Data extraction was performed by three researchers. The following study contents were extracted: study design, patient characteristics, sample size, description of the rehabilitation setting, follow-up timepoint and outcomes. The methodological quality of the individual studies was assessed in accordance with the Cochrane guidelines, focusing on the following criteria: sequence generation, allocation concealment, blinding of analysts (it was impossible to blind the participants in an exercise-based intervention), incomplete data, selective reporting and other sources of bias23. Thus, we used the tool recommended by the Cochrane guidelines to assess the risk of bias in order to enhance the comparability of the risk of bias assessments between the different types of studies. The risk of bias was rated as high, low or unclear. The extracted data were entered into Review Manager version 5.3 and checked for accuracy by two researchers.

       Data synthesis

      The meta-analysis was performed on the parameters of sarcopenia, including muscle mass, muscle strength and physical performance. As the above parameters were reported using different methods with a variety of units, we calculated weighted mean difference (WMD) for the Timed up-and-go test (TUG) score and standardized mean difference (SMD) for other continuous outcomes. When a study applied more than one instrument to assess the same parameter, the most appropriate and widely-used measurement instrument was selected. In addition, for parts of the studies assessing the outcome at multiple points in time, we used the outcome at the endpoint of intervention and a further prolonged timepoint after completion of the intervention. If the number of available studies for a specific parameter was more than 10, we used subgroup analysis to show the immediate and long-term effects of the intervention. Heterogeneity between studies was first assessed by visual inspection of the forest plot. Next, we computed the Q-statistic and I2. Substantial statistical heterogeneity was assumed if the Q-statistic was significant (p < 0.05) and the I2 value was more than 50%. A fixed-effects meta-analysis was used, except when statistical heterogeneity was identified. In that case, the more conservative random-effects model was used and sensitivity analysis was performed by exclusion of each study one by one to evaluate the stability of results without estimation of bias from the individual study. This process allowed for identification of any single study that may have a great influence on the overall results. Funnel plots were used to explore the possibility of publication bias24. All analyses were performed using R, version 4.0.4 (Vienna University of Economics and Business, Vienna, Austria) (https://www.R-project.org/).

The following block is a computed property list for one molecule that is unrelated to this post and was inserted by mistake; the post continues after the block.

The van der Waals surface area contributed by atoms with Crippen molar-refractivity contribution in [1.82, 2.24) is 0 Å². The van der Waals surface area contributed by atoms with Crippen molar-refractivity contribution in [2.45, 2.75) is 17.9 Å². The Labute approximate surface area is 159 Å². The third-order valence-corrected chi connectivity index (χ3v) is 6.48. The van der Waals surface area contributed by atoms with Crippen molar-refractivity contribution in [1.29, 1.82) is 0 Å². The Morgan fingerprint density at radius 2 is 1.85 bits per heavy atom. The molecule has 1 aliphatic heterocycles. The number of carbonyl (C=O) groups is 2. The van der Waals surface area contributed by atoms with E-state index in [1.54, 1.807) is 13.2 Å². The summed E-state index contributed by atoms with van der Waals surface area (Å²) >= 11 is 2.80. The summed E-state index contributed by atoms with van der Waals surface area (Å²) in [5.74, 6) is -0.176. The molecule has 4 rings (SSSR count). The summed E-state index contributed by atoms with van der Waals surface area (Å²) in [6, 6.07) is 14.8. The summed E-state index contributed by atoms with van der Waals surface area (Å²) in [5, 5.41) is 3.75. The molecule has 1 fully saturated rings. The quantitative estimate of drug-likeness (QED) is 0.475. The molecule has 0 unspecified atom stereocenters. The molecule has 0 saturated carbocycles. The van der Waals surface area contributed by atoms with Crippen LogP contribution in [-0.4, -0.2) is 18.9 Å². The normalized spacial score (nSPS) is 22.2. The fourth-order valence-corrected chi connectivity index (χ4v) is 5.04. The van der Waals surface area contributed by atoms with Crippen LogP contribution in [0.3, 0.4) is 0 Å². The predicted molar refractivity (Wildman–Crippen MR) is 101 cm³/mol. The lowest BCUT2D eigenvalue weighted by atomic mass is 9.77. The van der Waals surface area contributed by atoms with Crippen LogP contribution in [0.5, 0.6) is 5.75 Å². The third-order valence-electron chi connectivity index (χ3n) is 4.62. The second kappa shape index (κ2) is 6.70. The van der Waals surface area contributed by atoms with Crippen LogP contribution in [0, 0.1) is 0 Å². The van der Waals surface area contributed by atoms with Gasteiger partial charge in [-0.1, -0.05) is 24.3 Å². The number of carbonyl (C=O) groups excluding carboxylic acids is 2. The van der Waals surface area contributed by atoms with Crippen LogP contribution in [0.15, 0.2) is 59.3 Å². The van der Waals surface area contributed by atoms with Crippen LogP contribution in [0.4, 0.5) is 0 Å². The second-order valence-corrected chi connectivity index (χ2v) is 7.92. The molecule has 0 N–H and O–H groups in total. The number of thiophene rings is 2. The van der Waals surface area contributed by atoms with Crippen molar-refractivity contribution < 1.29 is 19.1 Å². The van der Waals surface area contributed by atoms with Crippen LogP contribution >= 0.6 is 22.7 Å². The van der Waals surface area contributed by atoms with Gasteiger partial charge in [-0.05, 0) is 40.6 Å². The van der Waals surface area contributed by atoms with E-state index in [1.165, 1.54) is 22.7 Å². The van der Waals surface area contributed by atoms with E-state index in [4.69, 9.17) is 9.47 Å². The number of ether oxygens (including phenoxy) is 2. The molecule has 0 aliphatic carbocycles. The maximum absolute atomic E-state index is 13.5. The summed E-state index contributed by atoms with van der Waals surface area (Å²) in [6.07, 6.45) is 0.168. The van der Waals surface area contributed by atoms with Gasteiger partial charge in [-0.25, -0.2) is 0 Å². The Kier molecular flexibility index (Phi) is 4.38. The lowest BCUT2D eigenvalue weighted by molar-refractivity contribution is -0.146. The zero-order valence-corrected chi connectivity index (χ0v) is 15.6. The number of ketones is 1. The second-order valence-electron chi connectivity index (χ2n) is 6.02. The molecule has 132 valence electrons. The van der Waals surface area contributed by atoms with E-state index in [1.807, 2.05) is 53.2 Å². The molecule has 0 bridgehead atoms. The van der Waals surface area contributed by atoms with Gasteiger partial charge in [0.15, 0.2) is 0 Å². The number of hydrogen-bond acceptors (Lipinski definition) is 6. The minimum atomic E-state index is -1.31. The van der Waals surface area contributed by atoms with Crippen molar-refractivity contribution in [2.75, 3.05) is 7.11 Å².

Results

       Study selection